Despite limited resources and political inexperience, Erick Mutai took a bold step in 2020 and announced he would gun for the Kericho County top seat.
As a first time politician, he crisscrossed the county campaigning in an old Toyota saloon car. His governorship bid was initially dismissed by some as a joke. But step by step, the grassroots campaign by the politician from Rungut village in Bureti Constituency, who branded himself as the 'Equalizer' started gaining steam.
Mutai's oratory skills and village-to-village campaign paid off on April 14 when he won the UDA primaries by a landslide, shoving aside seasoned and experienced politicians. He garnered 126,038 votes to bring to a cruising end the dreams of former Devolution Cabinet Secretary Charles Keter, who had branded himself as 'Transformer' but got 60,342 votes.
Mutai also sunk the dream of deputy governor Lilly Ngok, who had branded herself after Tanzanian President Samia Suluhu but garnered 9,377 to come a distant third. Prof James Sang came a distant fourth with 2,987 votes. Winning the UDA ticket against Keter, Ngok, and Sang was a wild dream come true for the UDA nominee who was born on December 28, 1983.
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Mutai, a firstborn in a family of four children faced a harsh life from the word go after he was orphaned at a young age leaving him and his siblings in the hands of relatives, family friends, and well-wishers.
"I don't like talking much about my parents because they are deceased. What I can say though, is that they did their best. We struggled like any other village children. I thank God that we somehow managed to navigate life through the help of relatives, family friends and well-wishers," he said.
Mutai, told The Standard that he started his formal education at Rugut Primary where he sat his Kenya Certificate of Primary Education examination in 1996. The politician's first trace of leadership qualities was at Litein High School where he studied between (1997-2001) and served as dining hall captain.
"After completing high school, I joined Maseno University for my undergraduate degree in Education, English, and Literature. At the university I pioneered the establishment of the Kalenjin Students Association," he said.
After graduating from Maseno University in 2008, in 2011 Mutai proceeded to the University of Kabianga where he earned his Master's degree in Literature and Communication in 2014.
"To fund my Master's studies, I used the saving from my teaching stint at Kapkarin Secondary School where I had taught from 2009-2011 under Board of Management terms earning Sh7,000 a month for my services," said Mutai.
The hustler's other funds came from his boda-boda business, an eatery in Kapkatet, and a mitumba (second-hand clothes) business in Litein.
"Former Roads minister Franklin Bett weighed in and helped me to pay for my post graduate degree fees. That is how I managed to survive," said Mutai.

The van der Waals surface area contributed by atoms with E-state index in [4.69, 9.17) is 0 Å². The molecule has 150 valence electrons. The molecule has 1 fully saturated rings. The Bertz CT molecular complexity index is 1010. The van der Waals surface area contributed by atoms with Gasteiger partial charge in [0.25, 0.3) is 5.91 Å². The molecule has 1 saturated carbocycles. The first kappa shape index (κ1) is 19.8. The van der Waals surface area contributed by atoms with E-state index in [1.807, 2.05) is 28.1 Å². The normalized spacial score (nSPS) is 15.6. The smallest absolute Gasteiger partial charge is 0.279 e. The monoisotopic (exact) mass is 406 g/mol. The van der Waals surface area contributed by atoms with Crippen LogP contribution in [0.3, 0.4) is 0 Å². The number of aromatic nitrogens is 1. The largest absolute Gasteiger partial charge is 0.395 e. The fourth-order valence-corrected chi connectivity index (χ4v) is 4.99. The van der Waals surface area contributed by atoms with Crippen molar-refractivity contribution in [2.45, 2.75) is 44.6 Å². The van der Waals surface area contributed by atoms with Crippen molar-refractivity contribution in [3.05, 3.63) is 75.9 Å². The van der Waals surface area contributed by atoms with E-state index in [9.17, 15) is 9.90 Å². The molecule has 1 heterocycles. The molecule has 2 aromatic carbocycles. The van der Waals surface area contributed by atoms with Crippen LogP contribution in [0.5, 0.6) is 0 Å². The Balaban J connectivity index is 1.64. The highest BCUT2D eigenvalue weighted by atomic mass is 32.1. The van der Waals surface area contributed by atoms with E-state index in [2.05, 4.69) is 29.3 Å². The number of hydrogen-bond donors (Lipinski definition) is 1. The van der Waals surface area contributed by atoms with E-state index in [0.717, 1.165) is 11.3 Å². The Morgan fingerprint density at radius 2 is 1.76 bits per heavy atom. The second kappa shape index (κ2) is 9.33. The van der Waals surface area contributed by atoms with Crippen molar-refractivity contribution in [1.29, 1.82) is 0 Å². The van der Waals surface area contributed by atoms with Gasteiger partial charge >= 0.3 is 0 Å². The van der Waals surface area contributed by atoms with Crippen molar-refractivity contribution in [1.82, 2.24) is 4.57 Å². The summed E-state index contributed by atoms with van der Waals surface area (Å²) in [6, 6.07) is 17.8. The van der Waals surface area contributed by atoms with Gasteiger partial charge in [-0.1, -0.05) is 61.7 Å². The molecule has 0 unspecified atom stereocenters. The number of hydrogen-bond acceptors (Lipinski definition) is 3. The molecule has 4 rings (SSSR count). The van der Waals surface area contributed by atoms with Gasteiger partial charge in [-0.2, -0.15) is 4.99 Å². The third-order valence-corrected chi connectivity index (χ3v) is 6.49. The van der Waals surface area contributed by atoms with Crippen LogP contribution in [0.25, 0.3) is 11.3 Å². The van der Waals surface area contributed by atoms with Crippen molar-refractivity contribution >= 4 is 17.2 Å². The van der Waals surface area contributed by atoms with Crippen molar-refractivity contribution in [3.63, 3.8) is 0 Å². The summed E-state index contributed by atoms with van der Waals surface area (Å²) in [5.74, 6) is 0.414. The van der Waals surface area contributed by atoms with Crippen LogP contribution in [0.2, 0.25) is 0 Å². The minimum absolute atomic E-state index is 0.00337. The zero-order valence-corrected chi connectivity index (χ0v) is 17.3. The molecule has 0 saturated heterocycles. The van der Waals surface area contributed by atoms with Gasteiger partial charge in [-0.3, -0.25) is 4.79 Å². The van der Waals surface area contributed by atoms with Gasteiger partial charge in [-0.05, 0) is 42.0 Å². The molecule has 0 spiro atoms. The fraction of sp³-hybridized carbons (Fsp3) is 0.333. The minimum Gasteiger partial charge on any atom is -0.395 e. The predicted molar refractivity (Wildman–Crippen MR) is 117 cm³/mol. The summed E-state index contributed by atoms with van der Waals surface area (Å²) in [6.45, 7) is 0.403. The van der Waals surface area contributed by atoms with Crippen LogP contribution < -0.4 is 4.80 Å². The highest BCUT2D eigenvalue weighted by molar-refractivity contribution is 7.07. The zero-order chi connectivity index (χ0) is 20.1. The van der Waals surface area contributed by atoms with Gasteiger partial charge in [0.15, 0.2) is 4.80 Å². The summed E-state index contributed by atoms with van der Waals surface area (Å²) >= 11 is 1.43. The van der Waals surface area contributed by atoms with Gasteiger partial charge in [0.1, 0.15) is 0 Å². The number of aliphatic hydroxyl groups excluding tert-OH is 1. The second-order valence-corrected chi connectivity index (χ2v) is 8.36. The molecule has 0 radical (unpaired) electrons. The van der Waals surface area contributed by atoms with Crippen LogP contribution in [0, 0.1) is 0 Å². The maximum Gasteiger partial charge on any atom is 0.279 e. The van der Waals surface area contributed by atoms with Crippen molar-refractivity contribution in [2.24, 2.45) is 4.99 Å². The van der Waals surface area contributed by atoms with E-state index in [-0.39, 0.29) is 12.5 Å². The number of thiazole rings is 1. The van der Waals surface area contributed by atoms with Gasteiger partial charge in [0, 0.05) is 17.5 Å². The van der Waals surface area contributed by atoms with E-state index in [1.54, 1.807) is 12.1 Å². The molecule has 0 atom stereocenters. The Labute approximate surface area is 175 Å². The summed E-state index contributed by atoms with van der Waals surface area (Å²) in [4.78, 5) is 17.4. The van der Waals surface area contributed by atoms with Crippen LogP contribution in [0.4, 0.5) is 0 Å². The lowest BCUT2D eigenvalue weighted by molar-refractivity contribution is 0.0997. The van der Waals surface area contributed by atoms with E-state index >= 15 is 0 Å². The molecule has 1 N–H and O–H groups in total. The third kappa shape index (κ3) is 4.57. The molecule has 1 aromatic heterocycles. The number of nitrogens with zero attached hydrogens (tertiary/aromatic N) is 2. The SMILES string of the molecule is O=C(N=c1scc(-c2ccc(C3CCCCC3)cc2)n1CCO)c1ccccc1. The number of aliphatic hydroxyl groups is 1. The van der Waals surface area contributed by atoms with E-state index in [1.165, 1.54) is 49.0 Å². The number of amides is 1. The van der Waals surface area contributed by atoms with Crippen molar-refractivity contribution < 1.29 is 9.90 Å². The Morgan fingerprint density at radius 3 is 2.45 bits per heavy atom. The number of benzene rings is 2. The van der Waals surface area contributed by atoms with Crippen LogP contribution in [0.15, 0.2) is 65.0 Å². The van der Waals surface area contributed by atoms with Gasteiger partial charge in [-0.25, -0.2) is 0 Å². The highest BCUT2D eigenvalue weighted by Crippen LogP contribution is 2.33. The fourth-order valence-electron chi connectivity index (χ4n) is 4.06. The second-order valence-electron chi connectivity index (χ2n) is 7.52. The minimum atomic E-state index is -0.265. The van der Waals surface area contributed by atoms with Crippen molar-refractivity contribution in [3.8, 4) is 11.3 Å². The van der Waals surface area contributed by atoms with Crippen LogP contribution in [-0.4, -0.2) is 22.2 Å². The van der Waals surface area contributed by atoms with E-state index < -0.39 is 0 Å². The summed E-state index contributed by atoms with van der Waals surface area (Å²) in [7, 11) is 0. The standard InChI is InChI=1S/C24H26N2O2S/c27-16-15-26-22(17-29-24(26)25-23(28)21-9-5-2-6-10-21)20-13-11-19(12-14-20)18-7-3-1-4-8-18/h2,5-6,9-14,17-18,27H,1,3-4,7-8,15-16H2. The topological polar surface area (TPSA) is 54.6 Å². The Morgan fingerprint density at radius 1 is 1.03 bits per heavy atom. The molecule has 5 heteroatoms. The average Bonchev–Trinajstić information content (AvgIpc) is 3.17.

He revealed that he earned his doctorate in Literature and Communication from Laikipia University in 2017.
"Thereafter, the University of Embu hired me until my resignation this year to vie for the Kericho gubernatorial seat," said Mutai.
The UDA gubernatorial nominee focus is now working towards finally occupying the governor's seat in the coming elections, which will also mark an end governor Paul Chepkwony’s two terms in office.
Only one hurdle though stands in the way of Mutai's dream; that is beating Elijah Maru who is going for the saem seat as an independent candidate. But with UDA being the most dominant and popular party in Kericho, political analysts place their bet on Mutai who is expected to easily cruise to the governor's office.
Mutai said he was motivated to join politics to fix the 'fractured' devolution in Kericho.
"Kericho residents are frustrated by the suffocating economy. If the devolved unit is handled well, it can provide enormous economic growth for the people," he said.
Mutai argued that agriculture is the key to unlocking Kericho's economic growth.
"For years, tea, maize, coffee, and sugarcane have been the only cash crops grown by Kericho farmers. We have to diversity and produce more and move a step further and delve into value addition of the products," he said.
Mutai added once elected as the governor, his administration will set up a revolving fund where the youth will access loans whose interest will be capped at two per cent. He also pledged that he will headhunt for young but qualified Executives and Chief Officers who would have to sign performance contracts and appraisals undertaken after every six months.
"Under my administration, Members of County Assembly wouldn't double as contractors. They will be left to play their oversight role to keep the executive in check. If they won't buy that, I will dare them to impeach me and we all go home to seek a fresh mandate," he said.
As Mutai looks forward to taking the oath of office, he credited his wife Betty, a high school teacher at AIC Litein Girls Secondary school, as one of the strongest forces behind his rising political star. The couple met in 2011 in the staffroom at Kapkarin Secondary school where they were then teaching as BoM teachers.
"I used to give her a ride in my boda boda and used the opportunity to woo her. I was attracted to her intellect, discipline and Christian values. She was the force behind the scenes that helped shape my political campaign," said Mutai.
The couple has two boys. The firstborn came in 2013 while the second was born in 2017.
In her speech at the Moi Tea Boys which served as the UDA county tallying centre, Mrs Mutai likened her husband to the Biblical David who killed Goliath.
"My husband is the David of Kericho. We have been through thick and thin with him and today our God is faithful, he has done it for the people of Kericho. They chose the one who God had anointed," she said.